22. Read a whole book of the Bible, without getting up from your chair, and without taking notes. Read it again. Then take notes if you want to. Start with Obadiah, Philemon, 2 John, 3 John, or Jude, then on the sixth Sabbath graduate to something a little longer.
  23. Read your Bible in a different way from the way you do on other days of the week.
  24. Go outside (at night!) and count as many stars as you can see. Recall God’s promise to Abraham in Genesis 15:5. Sing “Father Abraham…I am one of them” and be thankful. Read Genesis 15:6 and Hebrews 11:8-16 and think about how you could be more like Abraham. Decide on something you’ll do differently from this day forward so that you are more like Abraham. Start doing it.
  25. Go out of your way to express appreciation to someone you don’t normally thank.
  26. Kick leaves.
  27. Kick a ball in a non-competitive way.
  28. Walk past the pile of washing or ironing, remember that it will wait till tomorrow, and thank God you are not a slave now or in ancient Egypt. Read Romans 6:15-23 and be doubly thankful that you have been set free.
  29. Go to bed early. But first read Psalm 127:2 and Psalm 4:8. Thank God your life is in his safe hands.
  30. Get up early. Read Psalm 3:5 and thank God that you have woken up, yet again. Thank God for the gift of sleep, even if you didn’t get as much as you would like on this occasion.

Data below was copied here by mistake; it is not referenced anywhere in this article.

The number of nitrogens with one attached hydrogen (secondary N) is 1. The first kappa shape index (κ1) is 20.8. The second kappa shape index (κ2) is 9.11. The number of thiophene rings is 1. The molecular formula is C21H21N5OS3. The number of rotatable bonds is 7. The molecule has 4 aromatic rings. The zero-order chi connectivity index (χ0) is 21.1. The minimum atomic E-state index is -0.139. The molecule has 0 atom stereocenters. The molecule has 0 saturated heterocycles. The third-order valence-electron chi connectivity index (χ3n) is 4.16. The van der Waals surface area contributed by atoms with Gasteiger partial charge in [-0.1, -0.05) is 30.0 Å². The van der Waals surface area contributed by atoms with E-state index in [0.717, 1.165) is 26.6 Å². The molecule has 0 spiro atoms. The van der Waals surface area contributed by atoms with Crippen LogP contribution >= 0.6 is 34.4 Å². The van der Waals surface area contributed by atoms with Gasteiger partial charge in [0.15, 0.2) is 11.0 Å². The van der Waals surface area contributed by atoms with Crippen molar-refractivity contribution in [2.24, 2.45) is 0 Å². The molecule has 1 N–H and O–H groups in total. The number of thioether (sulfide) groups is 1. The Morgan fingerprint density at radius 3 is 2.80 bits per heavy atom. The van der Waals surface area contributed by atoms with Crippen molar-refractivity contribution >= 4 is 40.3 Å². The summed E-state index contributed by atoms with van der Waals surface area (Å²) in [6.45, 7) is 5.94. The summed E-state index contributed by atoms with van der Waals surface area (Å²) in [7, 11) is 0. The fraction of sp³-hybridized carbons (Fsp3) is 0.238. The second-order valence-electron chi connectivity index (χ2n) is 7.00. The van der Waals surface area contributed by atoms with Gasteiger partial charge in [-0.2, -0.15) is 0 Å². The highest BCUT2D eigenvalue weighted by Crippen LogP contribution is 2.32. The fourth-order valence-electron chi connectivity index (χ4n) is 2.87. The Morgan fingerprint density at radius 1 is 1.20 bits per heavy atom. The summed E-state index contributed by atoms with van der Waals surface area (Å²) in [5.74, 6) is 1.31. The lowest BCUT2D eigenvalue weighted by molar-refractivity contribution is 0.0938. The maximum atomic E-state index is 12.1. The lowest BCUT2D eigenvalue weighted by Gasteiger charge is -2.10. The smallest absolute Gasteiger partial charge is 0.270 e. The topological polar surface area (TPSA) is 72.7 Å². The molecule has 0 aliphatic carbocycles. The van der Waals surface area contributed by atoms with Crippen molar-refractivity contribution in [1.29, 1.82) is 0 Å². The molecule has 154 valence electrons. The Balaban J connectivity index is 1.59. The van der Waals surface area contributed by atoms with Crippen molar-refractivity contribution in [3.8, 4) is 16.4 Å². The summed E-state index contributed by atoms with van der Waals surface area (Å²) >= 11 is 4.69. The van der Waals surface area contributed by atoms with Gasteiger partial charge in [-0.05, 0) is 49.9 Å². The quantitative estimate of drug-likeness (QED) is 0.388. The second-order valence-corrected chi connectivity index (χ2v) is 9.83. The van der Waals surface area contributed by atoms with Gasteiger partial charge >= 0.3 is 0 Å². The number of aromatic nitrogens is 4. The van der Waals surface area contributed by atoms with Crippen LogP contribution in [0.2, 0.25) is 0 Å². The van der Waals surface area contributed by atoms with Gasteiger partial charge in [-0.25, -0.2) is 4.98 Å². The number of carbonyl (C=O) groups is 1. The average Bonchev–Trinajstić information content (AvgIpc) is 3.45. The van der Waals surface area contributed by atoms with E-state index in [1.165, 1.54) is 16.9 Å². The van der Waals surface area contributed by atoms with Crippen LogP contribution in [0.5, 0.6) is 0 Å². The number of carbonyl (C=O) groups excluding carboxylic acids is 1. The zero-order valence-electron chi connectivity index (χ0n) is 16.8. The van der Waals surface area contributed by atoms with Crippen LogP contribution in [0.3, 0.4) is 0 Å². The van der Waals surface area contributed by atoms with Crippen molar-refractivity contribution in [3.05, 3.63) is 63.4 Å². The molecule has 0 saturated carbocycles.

31. Watch the sunrise. Remember how good God is that he makes the sun rise on both the good and the bad (Matthew 5:45).
  32. Blow some bubbles and look for rainbows in them. Remember God’s promise never again to destroy all life on earth (Genesis 9:12-16).
  33. Eat a cooked breakfast with your best friend. Remember that Jesus cooked breakfast for his friends (John 21). Thank God that Jesus calls his followers friends and reveals all truth to us through his Spirit at work in us (John 15:15; John 16:13-15; 1 Corinthians 2:11-12). Find a copy of an old song called “What a friend we have in Jesus”. Sing it if you know it. Learn it if you don’t.
  34. Put the advertising junk mail straight in the recycling without looking at it.
  35. Fly a kite. Feel the wind on your face. Notice your muscles at work holding the kite against the wind.
  36. Invite your church minister around to your house for a meal to help them celebrate Sabbath with the rest of God’s people, not on a different day of the week.
  37. Increase your heart rate a little doing a physical activity that you enjoy, not just one that you think you should do.
  38. Paint a picture on a rock. Or even use two rocks! Give your artwork to someone.
  39. Smile at a stranger, because it can’t hurt. Remember that while you were still estranged from God, Christ died for you (Romans 5:8).
  40. Pick some flowers and decorate your house. Better still, pick some flowers and decorate someone else’s house, with their permission.